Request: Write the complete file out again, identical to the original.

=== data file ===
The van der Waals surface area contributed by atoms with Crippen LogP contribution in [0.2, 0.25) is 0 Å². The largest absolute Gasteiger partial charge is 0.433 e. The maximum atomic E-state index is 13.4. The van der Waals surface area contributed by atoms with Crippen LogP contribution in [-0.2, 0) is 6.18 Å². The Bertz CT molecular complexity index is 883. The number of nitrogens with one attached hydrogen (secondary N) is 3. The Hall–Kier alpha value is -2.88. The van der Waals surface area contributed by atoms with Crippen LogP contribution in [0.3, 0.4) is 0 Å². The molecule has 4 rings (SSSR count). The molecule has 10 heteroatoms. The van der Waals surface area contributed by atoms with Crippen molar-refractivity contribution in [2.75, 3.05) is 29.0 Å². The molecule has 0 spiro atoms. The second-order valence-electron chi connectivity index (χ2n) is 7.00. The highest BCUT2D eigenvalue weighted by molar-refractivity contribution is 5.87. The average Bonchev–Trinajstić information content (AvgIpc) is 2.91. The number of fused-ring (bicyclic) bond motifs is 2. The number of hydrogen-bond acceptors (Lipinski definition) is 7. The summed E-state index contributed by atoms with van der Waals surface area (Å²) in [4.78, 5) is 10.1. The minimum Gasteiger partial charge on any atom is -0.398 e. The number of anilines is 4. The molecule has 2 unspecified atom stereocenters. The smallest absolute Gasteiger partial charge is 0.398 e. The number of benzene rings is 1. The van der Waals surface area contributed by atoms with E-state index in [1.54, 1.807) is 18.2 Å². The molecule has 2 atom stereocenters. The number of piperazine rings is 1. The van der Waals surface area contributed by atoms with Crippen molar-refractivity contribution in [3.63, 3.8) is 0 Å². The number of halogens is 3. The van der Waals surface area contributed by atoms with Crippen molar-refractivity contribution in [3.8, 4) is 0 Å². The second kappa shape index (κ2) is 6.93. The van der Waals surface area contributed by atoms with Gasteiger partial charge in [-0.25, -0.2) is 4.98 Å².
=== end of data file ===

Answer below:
The van der Waals surface area contributed by atoms with Crippen LogP contribution in [0.2, 0.25) is 0 Å². The largest absolute Gasteiger partial charge is 0.433 e. The maximum atomic E-state index is 13.4. The van der Waals surface area contributed by atoms with Crippen LogP contribution in [-0.2, 0) is 6.18 Å². The Bertz CT molecular complexity index is 883. The number of nitrogens with one attached hydrogen (secondary N) is 3. The Hall–Kier alpha value is -2.88. The van der Waals surface area contributed by atoms with Crippen LogP contribution in [0.3, 0.4) is 0 Å². The molecule has 4 rings (SSSR count). The molecule has 10 heteroatoms. The van der Waals surface area contributed by atoms with Crippen molar-refractivity contribution in [2.75, 3.05) is 29.0 Å². The molecule has 0 spiro atoms. The second-order valence-electron chi connectivity index (χ2n) is 7.00. The highest BCUT2D eigenvalue weighted by molar-refractivity contribution is 5.87. The average Bonchev–Trinajstić information content (AvgIpc) is 2.91. The number of fused-ring (bicyclic) bond motifs is 2. The number of hydrogen-bond acceptors (Lipinski definition) is 7. The summed E-state index contributed by atoms with van der Waals surface area (Å²) in [4.78, 5) is 10.1. The minimum Gasteiger partial charge on any atom is -0.398 e. The number of anilines is 4. The molecule has 2 unspecified atom stereocenters. The smallest absolute Gasteiger partial charge is 0.398 e. The number of benzene rings is 1. The van der Waals surface area contributed by atoms with E-state index in [1.54, 1.807) is 18.2 Å². The molecule has 2 atom stereocenters. The number of piperazine rings is 1. The van der Waals surface area contributed by atoms with Crippen molar-refractivity contribution in [3.63, 3.8) is 0 Å². The number of halogens is 3. The van der Waals surface area contributed by atoms with Crippen molar-refractivity contribution in [3.8, 4) is 0 Å². The second kappa shape index (κ2) is 6.93. The van der Waals surface area contributed by atoms with Gasteiger partial charge in [-0.25, -0.2) is 4.98 Å².